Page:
It must be admitted that some people do exploit comedy for ill. Certain comedians make their living “punching down”, obtaining cheap laughs at the expense of defenseless prey. Some comics, despite their best efforts, simply aren’t funny (though that is, of course, subjective), and these comics miraculously have fans that pay money to see them perform. Sometimes good comedians even tell jokes that miss. But it is the job of the discerning listener to determine whether a joke is told in good faith, whether the comic in question is harnessing the power of comedy for good or for evil.

The Asshole

Which brings us to the asshole. If the academic and comedian both serve useful social functions, the asshole creates social costs. He makes our lives miserable. He deeply disturbs us. His moral turpitude stains our society.

In Assholes: A Theory, philosopher Aaron James defines an asshole as someone who “systematically allows himself to enjoy special advantages in interpersonal relations out of an entrenched sense of entitlement that immunizes him against the complaints of other people.” James argues that what we usually identify as mean behavior has deeper moral roots—that some people actually possess fundamentally rotten character traits. Of course, a nice person can sometimes behave like an asshole, just like a selfish person can sometimes give charity, but the cause of the behavior we so abhor has a particular essence:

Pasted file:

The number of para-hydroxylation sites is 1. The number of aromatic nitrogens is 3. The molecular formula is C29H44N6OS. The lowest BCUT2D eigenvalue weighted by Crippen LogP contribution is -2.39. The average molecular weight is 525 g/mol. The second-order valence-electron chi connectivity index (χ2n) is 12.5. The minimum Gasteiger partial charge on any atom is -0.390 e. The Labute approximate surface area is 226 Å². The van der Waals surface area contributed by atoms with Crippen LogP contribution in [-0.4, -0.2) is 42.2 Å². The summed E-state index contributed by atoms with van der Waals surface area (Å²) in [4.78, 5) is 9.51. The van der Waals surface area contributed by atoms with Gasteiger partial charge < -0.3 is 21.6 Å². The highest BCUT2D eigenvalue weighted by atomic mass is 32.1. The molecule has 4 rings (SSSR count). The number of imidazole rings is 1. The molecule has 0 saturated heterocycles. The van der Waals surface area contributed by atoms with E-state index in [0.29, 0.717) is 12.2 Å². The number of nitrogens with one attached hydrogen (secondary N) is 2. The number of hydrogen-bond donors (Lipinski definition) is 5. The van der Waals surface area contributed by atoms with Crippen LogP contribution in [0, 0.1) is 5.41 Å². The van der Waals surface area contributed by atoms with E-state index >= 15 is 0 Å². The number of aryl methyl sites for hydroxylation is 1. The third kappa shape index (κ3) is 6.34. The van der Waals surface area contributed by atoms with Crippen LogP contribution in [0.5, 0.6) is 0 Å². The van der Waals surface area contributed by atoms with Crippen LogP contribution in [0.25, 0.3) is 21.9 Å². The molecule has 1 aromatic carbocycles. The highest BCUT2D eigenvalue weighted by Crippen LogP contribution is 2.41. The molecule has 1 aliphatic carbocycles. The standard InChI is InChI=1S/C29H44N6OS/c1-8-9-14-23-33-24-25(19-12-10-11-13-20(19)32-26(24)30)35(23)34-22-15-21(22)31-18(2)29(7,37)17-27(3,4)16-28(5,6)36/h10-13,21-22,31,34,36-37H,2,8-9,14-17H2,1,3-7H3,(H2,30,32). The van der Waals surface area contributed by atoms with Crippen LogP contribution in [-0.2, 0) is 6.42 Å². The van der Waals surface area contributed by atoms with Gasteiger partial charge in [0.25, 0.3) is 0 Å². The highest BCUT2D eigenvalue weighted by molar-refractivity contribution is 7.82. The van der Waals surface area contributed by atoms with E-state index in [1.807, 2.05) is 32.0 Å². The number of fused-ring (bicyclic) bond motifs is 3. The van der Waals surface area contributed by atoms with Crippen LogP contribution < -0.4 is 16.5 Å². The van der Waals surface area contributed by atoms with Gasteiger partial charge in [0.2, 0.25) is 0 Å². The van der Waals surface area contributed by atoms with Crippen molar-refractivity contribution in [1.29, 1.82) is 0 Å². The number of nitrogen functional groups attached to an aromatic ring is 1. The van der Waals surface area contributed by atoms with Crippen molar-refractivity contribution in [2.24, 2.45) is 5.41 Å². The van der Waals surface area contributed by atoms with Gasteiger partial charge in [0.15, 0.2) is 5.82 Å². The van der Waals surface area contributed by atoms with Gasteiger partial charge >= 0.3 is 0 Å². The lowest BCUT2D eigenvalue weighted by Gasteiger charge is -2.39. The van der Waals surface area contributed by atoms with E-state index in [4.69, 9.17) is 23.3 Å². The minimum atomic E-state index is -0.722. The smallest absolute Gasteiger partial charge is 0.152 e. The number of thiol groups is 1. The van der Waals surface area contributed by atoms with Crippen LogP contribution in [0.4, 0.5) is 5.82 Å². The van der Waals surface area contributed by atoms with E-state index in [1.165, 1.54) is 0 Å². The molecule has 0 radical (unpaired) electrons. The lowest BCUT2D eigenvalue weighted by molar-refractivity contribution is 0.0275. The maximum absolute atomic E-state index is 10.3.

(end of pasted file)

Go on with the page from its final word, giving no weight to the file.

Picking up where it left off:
1. It supposes that the person holds special advantages.
  2. That stem from a sense of entitlement.
  3. Which immunizes him against complaints.

Donald Trump is the consummate asshole, not only in the colloquial sense, but in this philosophical sense as well. He thinks he’s special, that the rules of social decorum don’t apply to him. He uses his imagined moral stature to assail his critics. And he does so systematically, almost reflexively.

Have you ever heard Donald Trump apologize for anything? Even for something as blatantly vulgar as, “I’m automatically attracted to beautiful [women]—I just start kissing them. It’s like a magnet. Just kiss. I don’t even wait. And when you’re a star they let you do it. You can do anything…Grab them by the pussy. You can do anything.”?

Neither have I. This is the mark of somebody who inflates his sense of self-importance to point where he sees himself as impervious to criticism. With Trump, it doesn’t even take much psychoanalysis to uncover his character; it’s right there on the surface – when you’re a star they let you do it. You can do anything….

So when Trump says things like, “when Mexico sends its people, they’re not sending their best. They’re sending people that have lots of problems. They’re bringing drugs. They’re bringing crime. They’re rapists.” – which has the façade of an empirical claim – he doesn’t get the benefit of the doubt of the academic or the comedian. He doesn’t get to hide behind the cloak of empirical research or humor.